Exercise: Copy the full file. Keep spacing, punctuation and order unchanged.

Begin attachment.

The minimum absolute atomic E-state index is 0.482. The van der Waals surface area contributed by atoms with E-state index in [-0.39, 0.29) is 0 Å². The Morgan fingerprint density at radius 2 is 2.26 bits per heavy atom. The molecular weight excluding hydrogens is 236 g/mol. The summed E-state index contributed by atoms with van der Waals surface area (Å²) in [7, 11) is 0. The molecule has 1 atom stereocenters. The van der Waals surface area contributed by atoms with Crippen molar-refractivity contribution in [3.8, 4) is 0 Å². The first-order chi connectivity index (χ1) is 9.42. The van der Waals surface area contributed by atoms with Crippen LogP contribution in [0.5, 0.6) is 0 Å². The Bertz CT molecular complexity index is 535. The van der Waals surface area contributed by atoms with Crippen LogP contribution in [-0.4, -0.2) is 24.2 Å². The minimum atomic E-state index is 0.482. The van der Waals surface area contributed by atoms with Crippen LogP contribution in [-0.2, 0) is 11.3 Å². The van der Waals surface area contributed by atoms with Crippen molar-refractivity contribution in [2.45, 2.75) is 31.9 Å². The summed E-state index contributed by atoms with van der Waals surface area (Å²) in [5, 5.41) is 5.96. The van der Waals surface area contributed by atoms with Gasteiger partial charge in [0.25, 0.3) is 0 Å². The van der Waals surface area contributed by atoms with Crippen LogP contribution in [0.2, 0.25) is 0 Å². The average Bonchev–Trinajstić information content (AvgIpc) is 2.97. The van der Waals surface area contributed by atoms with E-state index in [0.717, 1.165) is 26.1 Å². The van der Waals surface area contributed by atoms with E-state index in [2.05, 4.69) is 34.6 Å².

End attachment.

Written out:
The minimum absolute atomic E-state index is 0.482. The van der Waals surface area contributed by atoms with E-state index in [-0.39, 0.29) is 0 Å². The Morgan fingerprint density at radius 2 is 2.26 bits per heavy atom. The molecular weight excluding hydrogens is 236 g/mol. The summed E-state index contributed by atoms with van der Waals surface area (Å²) in [7, 11) is 0. The molecule has 1 atom stereocenters. The van der Waals surface area contributed by atoms with Crippen molar-refractivity contribution in [3.8, 4) is 0 Å². The first-order chi connectivity index (χ1) is 9.42. The van der Waals surface area contributed by atoms with Crippen LogP contribution in [0.5, 0.6) is 0 Å². The Bertz CT molecular complexity index is 535. The van der Waals surface area contributed by atoms with Crippen LogP contribution in [-0.4, -0.2) is 24.2 Å². The minimum atomic E-state index is 0.482. The van der Waals surface area contributed by atoms with Crippen LogP contribution in [-0.2, 0) is 11.3 Å². The van der Waals surface area contributed by atoms with Crippen molar-refractivity contribution in [2.45, 2.75) is 31.9 Å². The summed E-state index contributed by atoms with van der Waals surface area (Å²) in [5, 5.41) is 5.96. The van der Waals surface area contributed by atoms with Gasteiger partial charge in [0.25, 0.3) is 0 Å². The van der Waals surface area contributed by atoms with Crippen LogP contribution in [0.2, 0.25) is 0 Å². The average Bonchev–Trinajstić information content (AvgIpc) is 2.97. The van der Waals surface area contributed by atoms with E-state index in [0.717, 1.165) is 26.1 Å². The van der Waals surface area contributed by atoms with E-state index in [2.05, 4.69) is 34.6 Å².